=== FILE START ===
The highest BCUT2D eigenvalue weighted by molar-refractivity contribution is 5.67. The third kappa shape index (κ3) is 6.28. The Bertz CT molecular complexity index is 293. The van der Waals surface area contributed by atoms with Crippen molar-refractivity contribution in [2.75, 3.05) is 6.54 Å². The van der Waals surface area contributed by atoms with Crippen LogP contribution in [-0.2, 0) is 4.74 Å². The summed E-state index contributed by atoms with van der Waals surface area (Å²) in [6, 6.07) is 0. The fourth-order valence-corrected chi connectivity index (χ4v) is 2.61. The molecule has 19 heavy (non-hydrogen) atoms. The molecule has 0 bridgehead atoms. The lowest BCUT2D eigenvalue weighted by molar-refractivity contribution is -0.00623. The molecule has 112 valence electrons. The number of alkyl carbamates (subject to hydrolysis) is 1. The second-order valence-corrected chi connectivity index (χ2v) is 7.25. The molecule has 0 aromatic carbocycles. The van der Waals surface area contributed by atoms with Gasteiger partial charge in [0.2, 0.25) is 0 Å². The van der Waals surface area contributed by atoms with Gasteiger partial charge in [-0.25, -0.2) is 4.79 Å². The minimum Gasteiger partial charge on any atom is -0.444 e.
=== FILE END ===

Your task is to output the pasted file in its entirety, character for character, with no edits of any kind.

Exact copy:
The highest BCUT2D eigenvalue weighted by molar-refractivity contribution is 5.67. The third kappa shape index (κ3) is 6.28. The Bertz CT molecular complexity index is 293. The van der Waals surface area contributed by atoms with Crippen molar-refractivity contribution in [2.75, 3.05) is 6.54 Å². The van der Waals surface area contributed by atoms with Crippen LogP contribution in [-0.2, 0) is 4.74 Å². The summed E-state index contributed by atoms with van der Waals surface area (Å²) in [6, 6.07) is 0. The fourth-order valence-corrected chi connectivity index (χ4v) is 2.61. The molecule has 19 heavy (non-hydrogen) atoms. The molecule has 0 bridgehead atoms. The lowest BCUT2D eigenvalue weighted by molar-refractivity contribution is -0.00623. The molecule has 112 valence electrons. The number of alkyl carbamates (subject to hydrolysis) is 1. The second-order valence-corrected chi connectivity index (χ2v) is 7.25. The molecule has 0 aromatic carbocycles. The van der Waals surface area contributed by atoms with Gasteiger partial charge in [0.2, 0.25) is 0 Å². The van der Waals surface area contributed by atoms with Gasteiger partial charge in [-0.25, -0.2) is 4.79 Å². The minimum Gasteiger partial charge on any atom is -0.444 e.